The figure shows, by using isoquants, all possible combinations of true incidence and case detection rates that are consistent with the number of notified, smear positive cases of tuberculosis in Mozambique for each year from 1996 to 2002. The choice of a unique combination of true incidence and case detection rates from each year's isoquant is arbitrary. WHO has a set of assumptions on which it bases the case detection rates for each year. As estimates for a given year are arbitrary, estimates of trends in case detection rates over time have no empirical basis—the isoquants in the figure are consistent with increasing or decreasing trends in case detection rates, and no information is available on the true trend. It should also be noted that WHO's assumed case detection rates and true incidence for the same year differ in the published global tuberculosis reports and on its website.20 Serial guessing is not a sound basis for monitoring progress towards a global target of 70% case detection. Because the WHO programme is also the global advocate for tuberculosis control, it cannot and does not bring attention to the fact that essentially no empirical basis exists to assess the trend in case detection in regions where tuberculosis is most prevalent, including sub-Saharan Africa.

Figure 1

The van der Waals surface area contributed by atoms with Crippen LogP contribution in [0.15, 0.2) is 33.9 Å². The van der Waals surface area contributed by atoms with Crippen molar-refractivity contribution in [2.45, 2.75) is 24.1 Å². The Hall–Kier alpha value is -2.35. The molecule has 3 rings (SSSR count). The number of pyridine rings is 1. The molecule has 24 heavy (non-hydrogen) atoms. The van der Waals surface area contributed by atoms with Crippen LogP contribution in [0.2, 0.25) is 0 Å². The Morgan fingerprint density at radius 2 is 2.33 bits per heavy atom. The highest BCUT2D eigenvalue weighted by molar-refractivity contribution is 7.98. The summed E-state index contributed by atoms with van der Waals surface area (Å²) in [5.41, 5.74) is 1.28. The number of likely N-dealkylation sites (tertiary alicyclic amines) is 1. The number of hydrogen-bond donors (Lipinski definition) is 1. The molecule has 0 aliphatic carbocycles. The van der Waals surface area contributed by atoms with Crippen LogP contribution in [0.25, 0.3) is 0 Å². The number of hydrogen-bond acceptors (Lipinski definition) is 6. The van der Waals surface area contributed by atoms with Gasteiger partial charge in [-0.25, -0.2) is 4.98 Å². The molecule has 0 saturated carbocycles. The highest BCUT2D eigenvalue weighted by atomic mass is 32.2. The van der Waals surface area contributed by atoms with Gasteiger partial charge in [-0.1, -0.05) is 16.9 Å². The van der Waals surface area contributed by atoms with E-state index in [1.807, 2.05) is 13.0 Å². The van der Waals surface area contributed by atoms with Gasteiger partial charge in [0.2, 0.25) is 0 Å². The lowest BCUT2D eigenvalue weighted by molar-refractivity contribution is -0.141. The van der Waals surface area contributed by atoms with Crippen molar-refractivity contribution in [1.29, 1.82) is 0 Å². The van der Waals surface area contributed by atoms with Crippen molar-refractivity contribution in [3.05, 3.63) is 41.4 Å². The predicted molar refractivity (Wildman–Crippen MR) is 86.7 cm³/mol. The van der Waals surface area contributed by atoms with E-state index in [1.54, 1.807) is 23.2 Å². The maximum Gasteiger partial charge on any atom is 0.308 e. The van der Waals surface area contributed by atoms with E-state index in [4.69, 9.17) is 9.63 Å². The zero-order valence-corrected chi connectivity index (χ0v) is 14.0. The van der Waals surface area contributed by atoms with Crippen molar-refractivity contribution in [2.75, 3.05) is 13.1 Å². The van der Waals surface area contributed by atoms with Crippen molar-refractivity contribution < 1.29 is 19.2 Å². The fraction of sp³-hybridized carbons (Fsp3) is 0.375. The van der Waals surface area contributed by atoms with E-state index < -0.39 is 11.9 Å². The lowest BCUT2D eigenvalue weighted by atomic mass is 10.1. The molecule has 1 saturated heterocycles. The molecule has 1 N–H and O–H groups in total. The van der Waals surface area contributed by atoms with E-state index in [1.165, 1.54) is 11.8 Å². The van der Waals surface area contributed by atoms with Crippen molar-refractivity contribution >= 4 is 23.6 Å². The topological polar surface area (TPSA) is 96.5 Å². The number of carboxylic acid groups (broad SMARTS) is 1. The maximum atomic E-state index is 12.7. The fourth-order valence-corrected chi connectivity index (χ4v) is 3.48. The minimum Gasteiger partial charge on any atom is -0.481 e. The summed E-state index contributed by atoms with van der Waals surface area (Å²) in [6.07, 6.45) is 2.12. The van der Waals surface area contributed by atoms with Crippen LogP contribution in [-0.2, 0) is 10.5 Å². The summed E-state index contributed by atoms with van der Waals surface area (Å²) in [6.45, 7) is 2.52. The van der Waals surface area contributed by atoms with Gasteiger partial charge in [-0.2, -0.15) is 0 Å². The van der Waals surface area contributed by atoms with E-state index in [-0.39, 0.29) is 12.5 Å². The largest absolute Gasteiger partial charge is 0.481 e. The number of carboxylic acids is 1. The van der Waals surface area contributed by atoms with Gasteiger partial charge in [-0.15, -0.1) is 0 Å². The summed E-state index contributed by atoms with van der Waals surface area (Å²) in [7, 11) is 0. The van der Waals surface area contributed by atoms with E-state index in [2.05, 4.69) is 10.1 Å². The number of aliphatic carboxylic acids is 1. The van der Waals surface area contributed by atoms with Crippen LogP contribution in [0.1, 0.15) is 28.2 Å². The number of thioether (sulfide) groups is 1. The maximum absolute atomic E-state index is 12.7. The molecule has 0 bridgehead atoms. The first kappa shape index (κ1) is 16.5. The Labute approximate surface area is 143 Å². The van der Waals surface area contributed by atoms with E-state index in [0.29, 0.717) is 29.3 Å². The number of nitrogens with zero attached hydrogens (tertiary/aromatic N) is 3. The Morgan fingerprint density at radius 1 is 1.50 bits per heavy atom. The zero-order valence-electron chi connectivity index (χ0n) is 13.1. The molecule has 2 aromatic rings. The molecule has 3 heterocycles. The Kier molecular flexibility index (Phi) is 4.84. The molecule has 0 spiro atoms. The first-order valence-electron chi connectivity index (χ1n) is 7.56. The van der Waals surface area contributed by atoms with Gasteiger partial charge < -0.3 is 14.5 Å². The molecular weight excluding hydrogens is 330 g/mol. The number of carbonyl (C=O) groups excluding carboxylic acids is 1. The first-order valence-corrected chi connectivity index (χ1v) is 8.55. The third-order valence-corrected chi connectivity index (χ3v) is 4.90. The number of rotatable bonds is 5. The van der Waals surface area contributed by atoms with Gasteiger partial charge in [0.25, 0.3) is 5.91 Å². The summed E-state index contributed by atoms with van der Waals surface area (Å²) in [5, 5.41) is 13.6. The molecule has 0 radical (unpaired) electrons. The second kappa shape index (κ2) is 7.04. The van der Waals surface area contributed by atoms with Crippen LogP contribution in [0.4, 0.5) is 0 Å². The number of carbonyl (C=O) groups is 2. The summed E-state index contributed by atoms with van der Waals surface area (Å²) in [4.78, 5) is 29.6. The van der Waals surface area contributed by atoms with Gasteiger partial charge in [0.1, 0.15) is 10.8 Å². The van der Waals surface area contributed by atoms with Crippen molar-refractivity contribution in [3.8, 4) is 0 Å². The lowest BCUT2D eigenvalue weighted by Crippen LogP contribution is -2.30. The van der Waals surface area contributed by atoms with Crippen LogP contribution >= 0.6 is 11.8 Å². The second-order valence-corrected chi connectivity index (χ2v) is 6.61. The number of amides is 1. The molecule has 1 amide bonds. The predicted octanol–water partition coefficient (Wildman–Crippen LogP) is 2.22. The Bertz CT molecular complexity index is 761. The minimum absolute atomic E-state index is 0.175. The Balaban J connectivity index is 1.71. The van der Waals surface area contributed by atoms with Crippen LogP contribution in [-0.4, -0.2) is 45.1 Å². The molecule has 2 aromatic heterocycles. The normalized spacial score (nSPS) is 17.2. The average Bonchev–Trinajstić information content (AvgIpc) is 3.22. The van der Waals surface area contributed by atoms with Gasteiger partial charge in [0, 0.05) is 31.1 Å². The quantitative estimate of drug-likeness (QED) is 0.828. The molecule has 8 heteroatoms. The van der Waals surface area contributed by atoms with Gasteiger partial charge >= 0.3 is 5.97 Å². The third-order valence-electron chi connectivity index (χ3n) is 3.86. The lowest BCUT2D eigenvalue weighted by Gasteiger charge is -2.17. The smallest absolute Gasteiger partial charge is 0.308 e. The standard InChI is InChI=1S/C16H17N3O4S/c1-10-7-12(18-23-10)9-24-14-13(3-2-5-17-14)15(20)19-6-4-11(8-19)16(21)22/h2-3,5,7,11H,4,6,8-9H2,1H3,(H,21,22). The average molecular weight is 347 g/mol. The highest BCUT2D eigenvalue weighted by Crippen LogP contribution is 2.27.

Relation between case detection rate and true incidence of tuberculosis, Mozambique, 1996-2000. Isoquants represent all possible combinations of true incidence and case detection rates that are consistent with the number of smear positive cases for each ...

National politics and impossible figures

WHO is a voluntary association of sovereign states; its owners are the 192 member states. More practically, strategy is set by the ministers of health or their representatives, who attend the executive board twice a year, and to the World Health Assembly in May of each year. Irrespective of legal mandates, if a powerful country disputes country specific figures produced by WHO, it can bring strong pressure to bear on the organisation to change the data. Everyone who has worked in a senior position in the United Nations recognises this problem.

A standard compromise used in the UN, including WHO, is to report regional figures that have been analysed and corrected for known biases and national figures that are simply the figures sent by member states. This situation produces many examples of bizarre results. Regional totals of disease incidence or patients receiving treatment often do not equal the sum of published country specific figures. Another example is the publication of impossible figures, such as case detection rates for smear positive tuberculosis greater than 100% for Oman, Chile, Honduras, and Algeria, among others.20 How can we believe any of the national figures published for case detection if rates over 100% are accepted without scrutiny?